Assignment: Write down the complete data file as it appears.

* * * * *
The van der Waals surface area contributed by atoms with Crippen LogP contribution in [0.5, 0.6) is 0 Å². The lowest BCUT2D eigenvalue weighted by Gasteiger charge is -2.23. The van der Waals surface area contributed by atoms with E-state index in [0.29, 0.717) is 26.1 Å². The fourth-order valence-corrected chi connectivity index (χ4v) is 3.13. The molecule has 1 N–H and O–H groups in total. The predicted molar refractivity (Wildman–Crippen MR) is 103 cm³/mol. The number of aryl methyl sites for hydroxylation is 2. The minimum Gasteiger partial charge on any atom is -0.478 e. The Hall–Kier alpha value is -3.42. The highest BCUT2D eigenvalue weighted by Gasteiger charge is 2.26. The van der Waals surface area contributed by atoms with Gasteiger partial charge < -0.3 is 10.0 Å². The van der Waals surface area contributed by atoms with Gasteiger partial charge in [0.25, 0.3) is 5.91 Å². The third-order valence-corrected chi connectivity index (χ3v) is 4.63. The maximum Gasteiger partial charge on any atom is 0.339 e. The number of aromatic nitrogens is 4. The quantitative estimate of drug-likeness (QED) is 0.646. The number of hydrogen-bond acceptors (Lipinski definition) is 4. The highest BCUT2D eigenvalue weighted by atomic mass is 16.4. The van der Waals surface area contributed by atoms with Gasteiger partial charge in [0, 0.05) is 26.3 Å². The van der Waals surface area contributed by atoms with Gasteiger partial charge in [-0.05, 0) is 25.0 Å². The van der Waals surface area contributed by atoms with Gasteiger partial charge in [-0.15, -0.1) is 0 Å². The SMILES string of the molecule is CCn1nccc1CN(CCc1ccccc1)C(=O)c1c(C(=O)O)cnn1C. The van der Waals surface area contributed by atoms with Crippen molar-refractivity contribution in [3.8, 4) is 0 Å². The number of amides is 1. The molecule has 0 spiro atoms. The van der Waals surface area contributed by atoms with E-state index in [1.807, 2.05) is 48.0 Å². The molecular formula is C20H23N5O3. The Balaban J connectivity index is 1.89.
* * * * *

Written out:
The van der Waals surface area contributed by atoms with Crippen LogP contribution in [0.5, 0.6) is 0 Å². The lowest BCUT2D eigenvalue weighted by Gasteiger charge is -2.23. The van der Waals surface area contributed by atoms with E-state index in [0.29, 0.717) is 26.1 Å². The fourth-order valence-corrected chi connectivity index (χ4v) is 3.13. The molecule has 1 N–H and O–H groups in total. The predicted molar refractivity (Wildman–Crippen MR) is 103 cm³/mol. The number of aryl methyl sites for hydroxylation is 2. The minimum Gasteiger partial charge on any atom is -0.478 e. The Hall–Kier alpha value is -3.42. The highest BCUT2D eigenvalue weighted by Gasteiger charge is 2.26. The van der Waals surface area contributed by atoms with Gasteiger partial charge < -0.3 is 10.0 Å². The van der Waals surface area contributed by atoms with Gasteiger partial charge in [0.25, 0.3) is 5.91 Å². The third-order valence-corrected chi connectivity index (χ3v) is 4.63. The maximum Gasteiger partial charge on any atom is 0.339 e. The number of aromatic nitrogens is 4. The quantitative estimate of drug-likeness (QED) is 0.646. The number of hydrogen-bond acceptors (Lipinski definition) is 4. The highest BCUT2D eigenvalue weighted by atomic mass is 16.4. The van der Waals surface area contributed by atoms with Gasteiger partial charge in [0, 0.05) is 26.3 Å². The van der Waals surface area contributed by atoms with Gasteiger partial charge in [-0.05, 0) is 25.0 Å². The van der Waals surface area contributed by atoms with Gasteiger partial charge in [-0.15, -0.1) is 0 Å². The SMILES string of the molecule is CCn1nccc1CN(CCc1ccccc1)C(=O)c1c(C(=O)O)cnn1C. The van der Waals surface area contributed by atoms with Crippen molar-refractivity contribution in [3.8, 4) is 0 Å². The number of amides is 1. The molecule has 0 spiro atoms. The van der Waals surface area contributed by atoms with E-state index in [1.807, 2.05) is 48.0 Å². The molecular formula is C20H23N5O3. The Balaban J connectivity index is 1.89.